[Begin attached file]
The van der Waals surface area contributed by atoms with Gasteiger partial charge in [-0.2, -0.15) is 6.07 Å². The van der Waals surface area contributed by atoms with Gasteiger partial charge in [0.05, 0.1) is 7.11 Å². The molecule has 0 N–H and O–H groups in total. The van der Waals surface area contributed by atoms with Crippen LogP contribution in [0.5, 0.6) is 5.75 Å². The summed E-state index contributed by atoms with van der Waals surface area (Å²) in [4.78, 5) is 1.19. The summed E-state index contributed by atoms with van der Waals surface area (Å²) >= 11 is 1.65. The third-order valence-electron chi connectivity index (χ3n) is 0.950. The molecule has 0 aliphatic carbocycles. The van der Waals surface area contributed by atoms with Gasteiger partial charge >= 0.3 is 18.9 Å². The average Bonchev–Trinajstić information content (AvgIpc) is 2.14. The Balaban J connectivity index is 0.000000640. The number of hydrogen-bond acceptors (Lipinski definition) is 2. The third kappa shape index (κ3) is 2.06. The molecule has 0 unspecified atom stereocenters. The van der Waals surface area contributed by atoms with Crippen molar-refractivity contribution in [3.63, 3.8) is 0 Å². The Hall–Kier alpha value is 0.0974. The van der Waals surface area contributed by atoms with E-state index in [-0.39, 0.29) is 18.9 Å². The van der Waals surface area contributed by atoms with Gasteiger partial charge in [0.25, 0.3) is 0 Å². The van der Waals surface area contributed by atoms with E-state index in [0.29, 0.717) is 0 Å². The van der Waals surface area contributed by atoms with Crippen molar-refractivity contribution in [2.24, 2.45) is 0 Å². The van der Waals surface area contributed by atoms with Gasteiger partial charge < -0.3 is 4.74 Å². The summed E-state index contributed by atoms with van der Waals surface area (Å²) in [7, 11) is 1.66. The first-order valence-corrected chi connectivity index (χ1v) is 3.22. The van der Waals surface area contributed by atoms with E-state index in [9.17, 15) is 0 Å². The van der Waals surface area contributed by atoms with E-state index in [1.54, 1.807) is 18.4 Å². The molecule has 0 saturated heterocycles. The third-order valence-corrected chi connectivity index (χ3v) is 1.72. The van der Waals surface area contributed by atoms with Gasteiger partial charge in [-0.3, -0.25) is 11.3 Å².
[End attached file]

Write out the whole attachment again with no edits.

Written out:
The van der Waals surface area contributed by atoms with Gasteiger partial charge in [-0.2, -0.15) is 6.07 Å². The van der Waals surface area contributed by atoms with Gasteiger partial charge in [0.05, 0.1) is 7.11 Å². The molecule has 0 N–H and O–H groups in total. The van der Waals surface area contributed by atoms with Crippen LogP contribution in [0.5, 0.6) is 5.75 Å². The summed E-state index contributed by atoms with van der Waals surface area (Å²) in [4.78, 5) is 1.19. The summed E-state index contributed by atoms with van der Waals surface area (Å²) >= 11 is 1.65. The third-order valence-electron chi connectivity index (χ3n) is 0.950. The molecule has 0 aliphatic carbocycles. The van der Waals surface area contributed by atoms with Gasteiger partial charge >= 0.3 is 18.9 Å². The average Bonchev–Trinajstić information content (AvgIpc) is 2.14. The Balaban J connectivity index is 0.000000640. The number of hydrogen-bond acceptors (Lipinski definition) is 2. The third kappa shape index (κ3) is 2.06. The molecule has 0 unspecified atom stereocenters. The van der Waals surface area contributed by atoms with Crippen molar-refractivity contribution in [3.63, 3.8) is 0 Å². The Hall–Kier alpha value is 0.0974. The van der Waals surface area contributed by atoms with E-state index in [-0.39, 0.29) is 18.9 Å². The van der Waals surface area contributed by atoms with Gasteiger partial charge in [0.25, 0.3) is 0 Å². The van der Waals surface area contributed by atoms with E-state index in [0.29, 0.717) is 0 Å². The van der Waals surface area contributed by atoms with Crippen molar-refractivity contribution in [2.24, 2.45) is 0 Å². The van der Waals surface area contributed by atoms with Gasteiger partial charge < -0.3 is 4.74 Å². The summed E-state index contributed by atoms with van der Waals surface area (Å²) in [7, 11) is 1.66. The first-order valence-corrected chi connectivity index (χ1v) is 3.22. The van der Waals surface area contributed by atoms with E-state index in [9.17, 15) is 0 Å². The van der Waals surface area contributed by atoms with E-state index in [1.54, 1.807) is 18.4 Å². The molecule has 0 saturated heterocycles. The third-order valence-corrected chi connectivity index (χ3v) is 1.72. The van der Waals surface area contributed by atoms with Gasteiger partial charge in [-0.3, -0.25) is 11.3 Å².